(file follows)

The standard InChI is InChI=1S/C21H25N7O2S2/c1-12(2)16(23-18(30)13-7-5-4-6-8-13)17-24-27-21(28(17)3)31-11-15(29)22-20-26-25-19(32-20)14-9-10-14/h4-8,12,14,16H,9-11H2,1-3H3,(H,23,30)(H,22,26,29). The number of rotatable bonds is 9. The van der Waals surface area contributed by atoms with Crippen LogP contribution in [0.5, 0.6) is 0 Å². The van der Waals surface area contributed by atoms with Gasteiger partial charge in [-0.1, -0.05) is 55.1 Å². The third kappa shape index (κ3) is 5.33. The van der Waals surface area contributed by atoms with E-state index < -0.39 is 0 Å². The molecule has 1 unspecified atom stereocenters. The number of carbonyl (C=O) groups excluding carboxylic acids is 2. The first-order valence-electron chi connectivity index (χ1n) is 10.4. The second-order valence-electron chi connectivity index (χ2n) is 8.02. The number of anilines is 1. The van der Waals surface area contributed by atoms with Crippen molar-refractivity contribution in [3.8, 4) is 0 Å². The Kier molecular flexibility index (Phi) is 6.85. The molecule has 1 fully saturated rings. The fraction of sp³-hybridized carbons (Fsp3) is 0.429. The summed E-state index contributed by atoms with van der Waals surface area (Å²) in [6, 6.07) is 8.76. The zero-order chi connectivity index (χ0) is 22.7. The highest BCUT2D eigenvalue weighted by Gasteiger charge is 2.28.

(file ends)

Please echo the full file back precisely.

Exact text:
The standard InChI is InChI=1S/C21H25N7O2S2/c1-12(2)16(23-18(30)13-7-5-4-6-8-13)17-24-27-21(28(17)3)31-11-15(29)22-20-26-25-19(32-20)14-9-10-14/h4-8,12,14,16H,9-11H2,1-3H3,(H,23,30)(H,22,26,29). The number of rotatable bonds is 9. The van der Waals surface area contributed by atoms with Crippen LogP contribution in [0.5, 0.6) is 0 Å². The van der Waals surface area contributed by atoms with Gasteiger partial charge in [-0.1, -0.05) is 55.1 Å². The third kappa shape index (κ3) is 5.33. The van der Waals surface area contributed by atoms with E-state index < -0.39 is 0 Å². The molecule has 1 unspecified atom stereocenters. The number of carbonyl (C=O) groups excluding carboxylic acids is 2. The first-order valence-electron chi connectivity index (χ1n) is 10.4. The second-order valence-electron chi connectivity index (χ2n) is 8.02. The number of anilines is 1. The van der Waals surface area contributed by atoms with Crippen molar-refractivity contribution in [3.8, 4) is 0 Å². The Kier molecular flexibility index (Phi) is 6.85. The molecule has 1 fully saturated rings. The fraction of sp³-hybridized carbons (Fsp3) is 0.429. The summed E-state index contributed by atoms with van der Waals surface area (Å²) in [6, 6.07) is 8.76. The zero-order chi connectivity index (χ0) is 22.7. The highest BCUT2D eigenvalue weighted by Gasteiger charge is 2.28.